One of our Border collies, Ross, moving three natural colored ewes into the barn for shearing. It’s desirable to group sheep of “like” color for shearing – even if they have been grazing in separate groups. Here, the black ewe lamb in the rear doesn’t know the two adult ewes in the front. She wants nothing more than to dash back to where she last saw her lamb buddies. The dog has positioned himself exactly where he needs to be so as to prevent the lamb in the rear from exiting, stage right, all while keeping pressure on the whole group to move forward at a moderate pace.

Where would a sheep farm be without Border collies? Our Border collies are an indispensable part of our operation. They afford a low-stress means of handling stock. Sure, anyone can entice a balky ewe into a holding pen in the barn with a bucket of grain for her annual vaccinations; she’s not so reluctant that a tasty snack couldn’t change her mind. This technique doesn’t work to lure our grassfed lambs, who wouldn’t know what grain was. Nor would it work to convince a sheep to do something that it definitely does not want to do, such as moving a ram out of his group of ewes at the end of breeding season, holding sheep off feeders while feed is being set out, or loading sheep up into a trailer. This is where a trained dog is worth its weight in gold.

Our Border collies are all working-bred, bred for working ability alone, and not to any sort of “appearance” standard. As a result, no two of them looks like any of the others. They are not registered with the American Kennel Club, which values appearance above all else. Instead, they are registered with the American Border Collie Association. (For more information on the longstanding dispute between the AKC and the ABCA, please read the captivating book by the late Donald McCaig, “The Dog Wars“, a “must read” for all those interested in the culture of dogs in the United States, as well as for anyone who owns or who wishes to own a Border collie). They are highly trained; we compete (or have competed, in the case of the retired dogs) in USBCHA-style trials.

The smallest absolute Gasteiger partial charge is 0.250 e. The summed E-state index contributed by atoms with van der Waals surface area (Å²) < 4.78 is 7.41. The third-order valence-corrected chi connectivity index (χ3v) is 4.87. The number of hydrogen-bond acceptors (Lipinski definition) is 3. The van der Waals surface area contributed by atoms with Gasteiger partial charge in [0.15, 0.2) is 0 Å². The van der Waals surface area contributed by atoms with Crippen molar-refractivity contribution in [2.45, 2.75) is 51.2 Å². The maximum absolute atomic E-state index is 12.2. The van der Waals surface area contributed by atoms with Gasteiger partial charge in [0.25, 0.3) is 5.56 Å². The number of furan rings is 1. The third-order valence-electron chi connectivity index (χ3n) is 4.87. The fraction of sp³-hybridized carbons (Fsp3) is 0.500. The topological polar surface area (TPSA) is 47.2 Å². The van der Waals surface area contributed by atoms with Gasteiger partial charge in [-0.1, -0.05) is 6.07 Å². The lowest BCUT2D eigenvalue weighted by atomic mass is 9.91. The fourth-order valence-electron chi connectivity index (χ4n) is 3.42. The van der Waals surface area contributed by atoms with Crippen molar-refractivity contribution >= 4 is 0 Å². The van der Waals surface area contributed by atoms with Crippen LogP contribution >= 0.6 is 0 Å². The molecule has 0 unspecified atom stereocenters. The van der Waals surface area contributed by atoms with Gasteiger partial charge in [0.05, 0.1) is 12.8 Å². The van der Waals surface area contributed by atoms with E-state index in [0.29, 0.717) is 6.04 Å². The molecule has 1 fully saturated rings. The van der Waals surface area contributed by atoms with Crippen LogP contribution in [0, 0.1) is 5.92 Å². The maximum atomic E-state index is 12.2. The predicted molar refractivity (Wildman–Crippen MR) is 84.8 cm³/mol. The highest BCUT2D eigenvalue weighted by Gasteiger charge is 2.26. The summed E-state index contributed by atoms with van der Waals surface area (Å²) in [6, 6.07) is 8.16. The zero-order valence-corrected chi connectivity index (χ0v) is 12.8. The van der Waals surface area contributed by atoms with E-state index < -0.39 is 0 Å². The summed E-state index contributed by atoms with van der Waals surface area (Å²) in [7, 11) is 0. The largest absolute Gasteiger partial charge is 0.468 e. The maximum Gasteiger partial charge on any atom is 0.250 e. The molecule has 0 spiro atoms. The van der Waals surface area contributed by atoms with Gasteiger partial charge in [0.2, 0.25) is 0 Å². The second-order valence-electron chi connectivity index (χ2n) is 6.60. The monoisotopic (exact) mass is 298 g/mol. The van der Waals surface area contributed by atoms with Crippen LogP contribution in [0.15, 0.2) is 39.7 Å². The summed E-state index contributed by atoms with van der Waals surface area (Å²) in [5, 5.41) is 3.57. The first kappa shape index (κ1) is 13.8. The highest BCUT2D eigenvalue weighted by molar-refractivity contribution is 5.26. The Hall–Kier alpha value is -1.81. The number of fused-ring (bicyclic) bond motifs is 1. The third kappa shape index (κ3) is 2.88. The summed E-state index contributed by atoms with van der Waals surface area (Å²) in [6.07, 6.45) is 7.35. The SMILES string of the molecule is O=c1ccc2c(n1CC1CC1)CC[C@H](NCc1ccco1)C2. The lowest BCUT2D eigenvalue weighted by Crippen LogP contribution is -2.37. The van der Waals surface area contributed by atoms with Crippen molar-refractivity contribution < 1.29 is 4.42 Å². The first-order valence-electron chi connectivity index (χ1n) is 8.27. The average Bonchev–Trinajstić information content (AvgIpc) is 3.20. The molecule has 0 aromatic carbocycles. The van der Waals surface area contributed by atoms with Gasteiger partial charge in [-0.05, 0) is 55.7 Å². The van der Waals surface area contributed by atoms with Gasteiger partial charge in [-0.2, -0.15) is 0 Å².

Spain, the most senior of our Border collies; passed away in 2022. Before her retirement, Spain and I competed at the “Open” (top) level in USBCHA trials. Spain previously belonged to, and was trained by, Bob Washer and Emily Falk. Spain and Emily competed together in the 2013 National Sheepdog Finals, open to the top 150 dog/handler pairs in North America. Although Spain is now retired from trialing, she is always happy to lend a paw if needed around the farm.
Duncan, another member of our team, passed away in 2021. Although Duncan’s parents were both top Open trial dogs, Duncan’s chief ambition has always been to be the perfect gentleman. Retired from active farm duty, Duncan is still more than willing to pitch in as “portable fence”.
Ross is currently my #1 chore dog. (Here he shows his usefulness in convincing chickens to go into their coop). I had hoped to move Ross to the Open level in 2020 in sheepdog trials, but Covid laid our best-laid plans astray.
Ross celebrating his “15 minutes of fame”, when he was awarded overall Ranch champion (East Coast style: outrun, lift, fetch, three legs of a drive, pen) at the Montpelier Sheepdog Trial in October 2019. Ross was one of the very few dogs that weekend to achieve a pen; his score in Ranch would have put him on the leaderboard in Open. This was his first trial back after a one-year hiatus owing to the need to recover from a dual iliopsoas strains.
Duff is the middle member of our current team. He placed in a pro-novice trial at Tommy Wilson’s in fall 2019; Covid derailed my plans to try to get him qualified for the 2020 National Nursery Finals.

Ellie, the newest member of our team. Born in March 2023, Ellie is just beginning her training as a sheepdog (at 9 months of age), where she is showing promise. Ellie’s parents both trial at the Open level in USBCHA trials; we look forward to using her as a chore and (with luck) trial dog.